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Desmo’s Redo

Desmo, one of the most established Florentine leather goods firms, is taking a more upscale path to sales growth.

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FLORENCE — Desmo, one of the most established Florentine leather goods companies, is taking a more upscale path to sales growth.

Starting with the fall collection, Gabriele Fantappiè, the owner of Desmo, and creative director Alberta Dalla have eliminated the more basic looks in the line and have added more novelty looks and special trims. Aimed at customers over 40, these core styles were a hit in the Eighties and Nineties and accounted for more than 50 percent of company sales.

For example, Desmo has discontinued the lizard-print bag, which it now considers not high-end enough, and the Derby bag, which was made with hammered calf, woven tubular handles and golden rings. The Derby has been replaced by the Gipsy bag, which features crocodile shoulder belts and bronze buckles.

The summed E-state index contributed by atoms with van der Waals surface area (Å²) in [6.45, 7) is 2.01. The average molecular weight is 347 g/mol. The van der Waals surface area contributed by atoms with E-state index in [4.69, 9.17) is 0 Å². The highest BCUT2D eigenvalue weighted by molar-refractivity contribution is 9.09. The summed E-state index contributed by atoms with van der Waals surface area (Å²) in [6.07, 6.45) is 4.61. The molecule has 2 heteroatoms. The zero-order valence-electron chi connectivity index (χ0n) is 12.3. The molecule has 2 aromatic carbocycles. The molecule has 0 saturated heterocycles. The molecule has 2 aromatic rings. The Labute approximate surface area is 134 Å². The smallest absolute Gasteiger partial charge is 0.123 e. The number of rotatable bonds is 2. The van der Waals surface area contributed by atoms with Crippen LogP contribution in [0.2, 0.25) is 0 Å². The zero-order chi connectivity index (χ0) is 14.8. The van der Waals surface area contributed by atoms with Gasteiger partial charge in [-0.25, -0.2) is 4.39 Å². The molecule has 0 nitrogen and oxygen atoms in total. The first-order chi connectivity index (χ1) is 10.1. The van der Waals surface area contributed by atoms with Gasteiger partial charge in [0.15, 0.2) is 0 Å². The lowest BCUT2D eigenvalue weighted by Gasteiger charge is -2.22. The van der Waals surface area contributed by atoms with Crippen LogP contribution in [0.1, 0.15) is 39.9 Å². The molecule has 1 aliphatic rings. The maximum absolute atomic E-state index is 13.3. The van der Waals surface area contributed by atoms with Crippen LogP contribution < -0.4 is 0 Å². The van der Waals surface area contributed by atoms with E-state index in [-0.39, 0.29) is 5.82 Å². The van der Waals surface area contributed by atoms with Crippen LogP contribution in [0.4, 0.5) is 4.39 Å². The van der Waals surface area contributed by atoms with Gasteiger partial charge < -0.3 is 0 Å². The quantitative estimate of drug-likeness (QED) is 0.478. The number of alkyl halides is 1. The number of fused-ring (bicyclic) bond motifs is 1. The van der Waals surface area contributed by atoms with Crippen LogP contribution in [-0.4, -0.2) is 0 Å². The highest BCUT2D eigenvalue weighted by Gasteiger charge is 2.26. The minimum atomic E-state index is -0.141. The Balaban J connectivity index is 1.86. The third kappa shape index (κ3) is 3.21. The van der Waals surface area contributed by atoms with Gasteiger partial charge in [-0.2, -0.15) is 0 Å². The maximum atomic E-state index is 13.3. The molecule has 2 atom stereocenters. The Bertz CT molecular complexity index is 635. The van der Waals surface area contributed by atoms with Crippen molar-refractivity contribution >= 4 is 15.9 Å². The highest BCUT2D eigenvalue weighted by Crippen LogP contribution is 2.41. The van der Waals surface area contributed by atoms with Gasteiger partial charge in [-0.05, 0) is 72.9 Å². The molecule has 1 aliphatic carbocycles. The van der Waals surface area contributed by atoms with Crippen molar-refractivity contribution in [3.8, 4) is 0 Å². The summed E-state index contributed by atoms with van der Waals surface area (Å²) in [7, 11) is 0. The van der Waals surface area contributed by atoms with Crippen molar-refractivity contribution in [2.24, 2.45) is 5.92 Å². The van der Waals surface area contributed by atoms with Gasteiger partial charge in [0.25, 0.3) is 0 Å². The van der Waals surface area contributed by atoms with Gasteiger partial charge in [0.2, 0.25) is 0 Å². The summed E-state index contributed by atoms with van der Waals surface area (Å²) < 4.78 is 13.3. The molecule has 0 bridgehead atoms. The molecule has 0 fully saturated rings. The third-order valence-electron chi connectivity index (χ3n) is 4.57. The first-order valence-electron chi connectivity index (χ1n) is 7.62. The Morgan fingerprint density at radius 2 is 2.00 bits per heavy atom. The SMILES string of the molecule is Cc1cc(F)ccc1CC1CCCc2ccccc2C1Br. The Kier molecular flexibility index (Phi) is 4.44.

“We stopped playing it safe and gave more focus to the line,” said Fantappiè in an interview at his headquarters, located in a 16th-century Florentine palazzo, a few steps away from the Pontevecchio and the Arno river. “We were trying to please everyone, but that’s not the right strategy. We now want a product that offers an emotion.”

The brand is carried in about 400 sales points around the world. In the U.S., which accounts for 30 percent of sales, the line is available at department and specialty stores such as Nordstrom, Saks Fifth Avenue, Bloomingdale’s and Marshall Field’s. Last year, the company registered sales of about $10 million, and with the new product strategy, the company expects a 15 percent increase in sales in the next three years.

“A new product also means a more uniformed and clarified distribution aimed at clothing boutiques, as well,” said Fantappiè.

For fall, Desmo’s other offering includes a soft lapin hobo bag with a crocodile or antique-looking silver jewel handle, a long-haired pony skin doctor’s bag in a multicolor pattern, a python accordion bag and an embroidered shearling tote. Details include hand-sewn leather buttons, ethnic wood disks that make up a handle and stitched python leaves. Fantappiè said the new styling is aimed at the upscale market, with average retail price points at $420.

Next month, Desmo will open a boutique in Tokyo, its third in Japan after Osaka and Nagoya.

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